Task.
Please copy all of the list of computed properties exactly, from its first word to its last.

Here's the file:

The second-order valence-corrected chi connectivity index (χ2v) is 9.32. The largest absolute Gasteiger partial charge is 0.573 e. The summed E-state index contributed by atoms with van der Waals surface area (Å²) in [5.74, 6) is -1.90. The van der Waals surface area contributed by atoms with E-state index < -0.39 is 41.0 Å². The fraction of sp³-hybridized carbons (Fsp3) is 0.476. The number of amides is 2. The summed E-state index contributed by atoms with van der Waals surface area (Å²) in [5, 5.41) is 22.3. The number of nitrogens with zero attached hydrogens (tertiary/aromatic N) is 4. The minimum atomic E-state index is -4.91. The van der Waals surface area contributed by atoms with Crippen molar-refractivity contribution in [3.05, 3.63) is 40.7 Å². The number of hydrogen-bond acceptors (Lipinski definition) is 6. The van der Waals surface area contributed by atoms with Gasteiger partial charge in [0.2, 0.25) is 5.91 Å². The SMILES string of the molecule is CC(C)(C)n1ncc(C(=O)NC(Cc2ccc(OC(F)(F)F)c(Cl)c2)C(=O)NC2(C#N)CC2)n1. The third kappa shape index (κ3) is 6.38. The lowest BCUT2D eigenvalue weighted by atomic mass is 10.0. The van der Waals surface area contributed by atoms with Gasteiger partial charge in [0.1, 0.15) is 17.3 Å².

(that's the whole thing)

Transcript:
The second-order valence-corrected chi connectivity index (χ2v) is 9.32. The largest absolute Gasteiger partial charge is 0.573 e. The summed E-state index contributed by atoms with van der Waals surface area (Å²) in [5.74, 6) is -1.90. The van der Waals surface area contributed by atoms with E-state index < -0.39 is 41.0 Å². The fraction of sp³-hybridized carbons (Fsp3) is 0.476. The number of amides is 2. The summed E-state index contributed by atoms with van der Waals surface area (Å²) in [5, 5.41) is 22.3. The number of nitrogens with zero attached hydrogens (tertiary/aromatic N) is 4. The minimum atomic E-state index is -4.91. The van der Waals surface area contributed by atoms with Crippen molar-refractivity contribution in [3.05, 3.63) is 40.7 Å². The number of hydrogen-bond acceptors (Lipinski definition) is 6. The van der Waals surface area contributed by atoms with Gasteiger partial charge in [0.2, 0.25) is 5.91 Å². The SMILES string of the molecule is CC(C)(C)n1ncc(C(=O)NC(Cc2ccc(OC(F)(F)F)c(Cl)c2)C(=O)NC2(C#N)CC2)n1. The third kappa shape index (κ3) is 6.38. The lowest BCUT2D eigenvalue weighted by atomic mass is 10.0. The van der Waals surface area contributed by atoms with Gasteiger partial charge in [0.1, 0.15) is 17.3 Å².